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Enterovirus 71 related severe hand, foot and mouth disease outbreaks in South-East Asia: current situation and ongoing challenges
  1. Saraswathy Sabanathan1,2,3,
  2. Le Van Tan1,2,
  3. Louise Thwaites1,2,3,
  4. Bridget Wills1,2,3,
  5. Phan Tu Qui1,2,
  6. H Rogier van Doorn1,2,3
  1. 1Oxford University Clinical Research Unit, Wellcome Trust Major Overseas Programme, Ho Chi Minh City, Viet Nam
  2. 2Hospital of Tropical Diseases, Ho Chi Minh City, Viet Nam
  3. 3Nuffield Department of Medicine, Centre for Tropical Medicine, University of Oxford, Oxford, UK
  1. Correspondence to Dr Saraswathy Sabanathan, Oxford University Clinical Research Unit, Wellcome Trust Major Overseas Programme, Ho Chi Minh City, District 5, Viet Nam; swhitehorn{at}

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In early 2012, doctors in Cambodia noticed high numbers of infants and young children presenting with a severe and unusual illness. The striking features of the disease were an initial encephalitic presentation followed by a rapidly fatal destructive alveolar pneumonia, alarming experienced clinicians. Between April and July 2012 a total of 78 children were affected, 54 of whom died. Enterovirus 71 (EV71) was identified as the causative organism, possibly aggravated by malnutrition and uncontrolled use of steroids.1 EV71 is one of the pathogens associated with hand, foot and mouth disease (HFMD). It was responsible for large HFMD outbreaks in Taiwan (1.5 million cases) and Malaysia (Sarawak, 2628 cases) in the late 1990s. In 2008 and 2011 large outbreaks were also described in China (490 000 cases) and Vietnam (110 000 cases).2 The recent Cambodian outbreak further demonstrates the emergence and spread of serious EV71 related disease in the South-East Asian region over the last two decades.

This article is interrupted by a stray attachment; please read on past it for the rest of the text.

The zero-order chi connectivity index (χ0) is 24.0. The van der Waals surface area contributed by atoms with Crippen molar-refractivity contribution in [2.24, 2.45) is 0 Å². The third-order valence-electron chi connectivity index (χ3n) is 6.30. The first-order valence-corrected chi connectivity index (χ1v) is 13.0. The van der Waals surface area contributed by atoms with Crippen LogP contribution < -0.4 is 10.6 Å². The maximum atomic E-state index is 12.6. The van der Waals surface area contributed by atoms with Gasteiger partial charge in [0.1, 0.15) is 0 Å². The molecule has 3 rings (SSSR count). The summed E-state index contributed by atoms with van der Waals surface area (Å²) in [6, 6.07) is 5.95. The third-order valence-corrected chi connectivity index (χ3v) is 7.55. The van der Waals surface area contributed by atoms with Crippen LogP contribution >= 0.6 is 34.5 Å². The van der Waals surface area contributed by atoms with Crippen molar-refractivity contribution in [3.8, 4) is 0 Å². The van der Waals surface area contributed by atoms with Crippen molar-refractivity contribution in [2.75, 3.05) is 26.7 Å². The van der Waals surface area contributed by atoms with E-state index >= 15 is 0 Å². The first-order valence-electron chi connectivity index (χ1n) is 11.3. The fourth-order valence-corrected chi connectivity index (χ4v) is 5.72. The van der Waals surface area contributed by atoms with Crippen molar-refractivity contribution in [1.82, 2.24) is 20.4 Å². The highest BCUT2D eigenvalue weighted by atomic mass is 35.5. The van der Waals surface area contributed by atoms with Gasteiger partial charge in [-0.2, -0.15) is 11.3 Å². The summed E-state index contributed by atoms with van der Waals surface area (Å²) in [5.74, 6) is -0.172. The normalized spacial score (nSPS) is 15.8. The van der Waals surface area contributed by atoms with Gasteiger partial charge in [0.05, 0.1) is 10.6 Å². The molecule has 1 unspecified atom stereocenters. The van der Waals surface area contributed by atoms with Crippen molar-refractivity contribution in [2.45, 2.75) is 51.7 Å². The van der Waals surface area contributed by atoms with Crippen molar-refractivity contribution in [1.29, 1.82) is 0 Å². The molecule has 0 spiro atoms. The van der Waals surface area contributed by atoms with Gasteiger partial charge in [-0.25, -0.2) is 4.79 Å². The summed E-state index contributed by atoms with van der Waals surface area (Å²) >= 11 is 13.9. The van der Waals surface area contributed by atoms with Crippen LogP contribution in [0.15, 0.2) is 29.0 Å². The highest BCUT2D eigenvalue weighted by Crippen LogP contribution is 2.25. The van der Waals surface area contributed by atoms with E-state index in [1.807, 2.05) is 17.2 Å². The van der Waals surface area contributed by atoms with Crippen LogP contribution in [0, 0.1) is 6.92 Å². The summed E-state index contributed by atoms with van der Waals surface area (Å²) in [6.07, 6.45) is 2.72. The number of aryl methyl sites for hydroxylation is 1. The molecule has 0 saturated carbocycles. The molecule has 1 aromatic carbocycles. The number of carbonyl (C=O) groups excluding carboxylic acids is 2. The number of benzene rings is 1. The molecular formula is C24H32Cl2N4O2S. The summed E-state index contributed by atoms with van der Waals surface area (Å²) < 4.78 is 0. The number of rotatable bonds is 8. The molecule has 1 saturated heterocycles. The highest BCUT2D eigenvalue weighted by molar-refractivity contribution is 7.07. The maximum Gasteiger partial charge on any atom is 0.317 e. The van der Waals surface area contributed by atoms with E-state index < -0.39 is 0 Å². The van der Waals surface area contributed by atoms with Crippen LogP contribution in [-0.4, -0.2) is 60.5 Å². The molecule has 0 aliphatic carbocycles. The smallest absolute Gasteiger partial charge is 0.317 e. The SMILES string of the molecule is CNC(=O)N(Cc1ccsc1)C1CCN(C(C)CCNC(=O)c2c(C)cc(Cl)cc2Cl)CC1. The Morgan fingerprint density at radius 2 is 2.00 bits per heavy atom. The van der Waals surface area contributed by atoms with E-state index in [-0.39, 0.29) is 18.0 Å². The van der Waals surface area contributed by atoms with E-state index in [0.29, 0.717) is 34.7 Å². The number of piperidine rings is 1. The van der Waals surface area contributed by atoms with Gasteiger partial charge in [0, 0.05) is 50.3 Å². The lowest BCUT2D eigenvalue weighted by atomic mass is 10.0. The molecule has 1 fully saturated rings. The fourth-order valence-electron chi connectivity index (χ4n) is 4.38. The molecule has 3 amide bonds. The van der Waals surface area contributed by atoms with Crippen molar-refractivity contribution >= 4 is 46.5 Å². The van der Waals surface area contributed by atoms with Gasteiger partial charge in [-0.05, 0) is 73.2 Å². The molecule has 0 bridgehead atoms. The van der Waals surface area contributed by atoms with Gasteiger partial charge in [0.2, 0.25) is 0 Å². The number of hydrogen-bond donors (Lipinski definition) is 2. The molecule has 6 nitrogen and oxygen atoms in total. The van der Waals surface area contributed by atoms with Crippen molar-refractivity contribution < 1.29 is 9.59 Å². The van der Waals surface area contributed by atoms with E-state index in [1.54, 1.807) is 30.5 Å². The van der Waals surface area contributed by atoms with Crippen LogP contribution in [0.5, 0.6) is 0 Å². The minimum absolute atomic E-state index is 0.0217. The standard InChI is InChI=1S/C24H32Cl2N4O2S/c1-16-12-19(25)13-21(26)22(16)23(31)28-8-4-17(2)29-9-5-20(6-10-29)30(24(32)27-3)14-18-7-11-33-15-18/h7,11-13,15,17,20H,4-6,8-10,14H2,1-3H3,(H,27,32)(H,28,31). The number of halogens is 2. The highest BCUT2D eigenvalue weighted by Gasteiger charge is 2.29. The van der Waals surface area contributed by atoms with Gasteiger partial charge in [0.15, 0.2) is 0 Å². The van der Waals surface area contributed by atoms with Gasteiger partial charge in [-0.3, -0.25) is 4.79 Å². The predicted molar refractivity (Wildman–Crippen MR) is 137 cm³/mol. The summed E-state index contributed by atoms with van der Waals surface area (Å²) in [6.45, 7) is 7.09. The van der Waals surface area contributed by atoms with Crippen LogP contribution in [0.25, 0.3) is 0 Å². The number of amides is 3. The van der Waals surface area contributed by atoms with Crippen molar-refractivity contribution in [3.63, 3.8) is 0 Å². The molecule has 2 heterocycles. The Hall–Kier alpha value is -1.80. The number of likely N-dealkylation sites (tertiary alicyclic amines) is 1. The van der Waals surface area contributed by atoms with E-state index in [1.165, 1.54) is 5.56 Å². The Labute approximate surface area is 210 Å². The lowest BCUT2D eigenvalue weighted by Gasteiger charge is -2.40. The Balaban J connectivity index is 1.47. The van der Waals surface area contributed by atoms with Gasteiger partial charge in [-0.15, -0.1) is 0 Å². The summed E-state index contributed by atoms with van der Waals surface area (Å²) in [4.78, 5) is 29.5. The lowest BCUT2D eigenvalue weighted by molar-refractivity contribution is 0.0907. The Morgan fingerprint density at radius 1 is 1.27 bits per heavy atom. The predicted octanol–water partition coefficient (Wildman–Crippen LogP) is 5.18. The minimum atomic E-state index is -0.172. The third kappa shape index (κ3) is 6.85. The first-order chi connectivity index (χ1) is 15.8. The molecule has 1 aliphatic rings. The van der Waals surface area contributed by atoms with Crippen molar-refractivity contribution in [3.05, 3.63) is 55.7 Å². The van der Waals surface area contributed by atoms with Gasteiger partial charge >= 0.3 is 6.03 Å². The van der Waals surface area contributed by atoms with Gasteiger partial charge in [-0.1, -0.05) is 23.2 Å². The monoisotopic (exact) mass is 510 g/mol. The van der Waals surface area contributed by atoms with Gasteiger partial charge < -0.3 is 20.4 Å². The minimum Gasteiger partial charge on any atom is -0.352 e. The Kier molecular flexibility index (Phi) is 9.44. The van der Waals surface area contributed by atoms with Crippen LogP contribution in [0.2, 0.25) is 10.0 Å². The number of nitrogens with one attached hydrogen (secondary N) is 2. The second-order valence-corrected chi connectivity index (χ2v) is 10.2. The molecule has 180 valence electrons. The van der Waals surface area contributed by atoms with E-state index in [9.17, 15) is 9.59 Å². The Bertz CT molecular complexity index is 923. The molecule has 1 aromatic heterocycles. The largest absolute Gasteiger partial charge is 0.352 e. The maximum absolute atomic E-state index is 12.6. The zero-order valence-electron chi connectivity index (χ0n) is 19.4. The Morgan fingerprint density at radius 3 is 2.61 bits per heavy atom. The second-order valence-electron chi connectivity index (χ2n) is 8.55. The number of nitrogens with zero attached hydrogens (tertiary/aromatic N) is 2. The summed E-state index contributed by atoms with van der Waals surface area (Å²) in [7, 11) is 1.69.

Disease, pathogen, epidemiology

The clinical syndrome of fever with oral ulcers and exanthema on the hands and feet of young children was first observed in 1957 in New Zealand. The term ‘Hand, foot and mouth disease’ was first used the following year.3 HFMD is mostly caused by EVs belonging to the species Enterovirus A (consisting of Coxsackie viruses A 2–8, 10, 12, 14, 16 and EVs 71, 76 and 89–92). EV71 is thought to have evolved from Coxsackie virus A16 around 1940,4 subsequently diverging into three lineages, A, B and C. Lineages B and C are further divided into five sublineages, with B4, B5, C4 and C5 the dominant sublineages identified in recent years in South-East Asia. Although genetically different, all lineages and sublineages represent one serotype of EV71.

HFMD is typically a benign self-limiting illness observed among young children and infants. Outbreaks are often associated with day care centres, nurseries and primary schools. Vesicular lesions usually occur on the palms of the hands and soles of the feet, but all parts of the limbs, including groins and buttocks may be affected. Oral ulceration is usually present, and there is clinical overlap with herpangina, an illness characterised by high fever, sore throat and oral ulceration that also affects young children. Herpangina is caused by a number of EV species.